Eyelid Retraction

Written by: Katie Murphy │Last reviewed: October 2021 | Last updated: February 2022

Because thyroid eye disease (TED) targets the tissues behind and around your eyes, symptoms of TED directly relate to your eyes. Eyelid retraction (malpositioned eyelids) is a complication of TED that can interfere with your appearance, comfort, and, in some cases, vision.1

Understanding the normal function of your eyelids, how TED can affect them, and treatment options can better equip you for navigating this common complication.

Function and structure of your eyelids

The upper and lower eyelids are moveable structures made of tissue and muscle. The upper eyelid is larger and moves more freely. Inside the eyelids are meibomian glands that secrete the oily substance that makes up the tears.2

The eyelids serve various functions, including:2

  • Distributing the tears over the surface of the eye to keep it moist and refreshed
  • Protecting the eye from injury
  • Limiting the amount of light entering the eye

How TED affects the eyelids

TED is an autoimmune disease that affects the muscles and tissues around and behind the eye. Autoimmune diseases occur when the body’s immune system mistakes healthy tissue for invaders like germs. In TED, the immune system attacks, damages, and sometimes destroy the tissue around the eye.1,3

TED often impacts the muscles of the eyelids, making them swollen and stiff. Eventually, the hardened muscles lose normal function. As a result, the eyelids pull back or retract, making it hard or even impossible to blink or close the eyes.4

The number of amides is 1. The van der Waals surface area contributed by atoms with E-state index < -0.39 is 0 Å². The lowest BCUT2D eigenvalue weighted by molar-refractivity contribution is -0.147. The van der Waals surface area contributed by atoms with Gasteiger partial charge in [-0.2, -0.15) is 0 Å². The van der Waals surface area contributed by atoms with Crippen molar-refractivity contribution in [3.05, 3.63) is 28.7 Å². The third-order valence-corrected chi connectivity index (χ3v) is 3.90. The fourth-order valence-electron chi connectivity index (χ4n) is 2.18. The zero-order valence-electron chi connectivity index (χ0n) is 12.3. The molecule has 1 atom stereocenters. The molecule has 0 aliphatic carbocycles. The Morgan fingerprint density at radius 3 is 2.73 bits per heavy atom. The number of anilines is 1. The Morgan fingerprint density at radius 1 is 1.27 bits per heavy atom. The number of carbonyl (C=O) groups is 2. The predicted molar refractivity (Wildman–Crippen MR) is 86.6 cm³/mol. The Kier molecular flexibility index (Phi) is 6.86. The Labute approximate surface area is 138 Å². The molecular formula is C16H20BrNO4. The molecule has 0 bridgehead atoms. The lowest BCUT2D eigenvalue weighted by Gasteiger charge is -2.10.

If you cannot fully close your eyes, the surface of your eye becomes dry and irritated. Dry eye symptoms worsen when the eyes bulge or protrude forward in the eye socket. This is also a common symptom of TED.4

Symptoms

Symptoms of eyelid retraction relate to the irritation caused when the eyelids are unable to properly close. Eyelid retraction causes the eye to be wide open, and the lid moves away from the eyes. The retraction is often more noticeable on the outer edge of the eyelid (lateral flare). Other symptoms of eyelid retraction include:4

Treatment

Over-the-counter lubricating eye drops can help relieve symptoms of dry eye related to eyelid retraction. Your doctor or TED specialist can help you find the right eye drop for you. If you cannot close your eyes, you might need a gel formula to keep your eyes moist and refreshed.5

Strong anti-inflammatory drugs called steroids might be needed if your eyes and eye tissue are swollen. These are usually prescribed at a higher dose and slowly tapered to avoid complications.5,6

New disease-modifying treatments might help to stop inflammation. For example, tepezzaⓇ (teprotumumab) is the first U.S. Food and Drug Administration (FDA)-approved drug to treat TED. It works by blocking a receptor in the body known to cause the symptoms of TED. Talk to your doctor about the risks and benefits of this type of treatment.5,7

Some people need surgery to treat eyelid retraction related to TED. Because inflammation and swelling continue in the active (acute) phase, surgery is reserved for the inactive (chronic phase). This means that eyelid repositioning surgery is used to correct and repair the damage done in the active phase. Goals of this surgery include:5

  • Returning the eyelids to a natural position
  • Improving the cosmetic appearance of your eyes
  • Decreasing dry eye symptoms

Malpositioned eyelids can occur with thyroid eye disease, though it is not something you have to live with forever. Treatment is available and varies depending on the phase and severity of TED. Talk to your TED specialist about what treatment is best for you and how you can better manage your symptoms.

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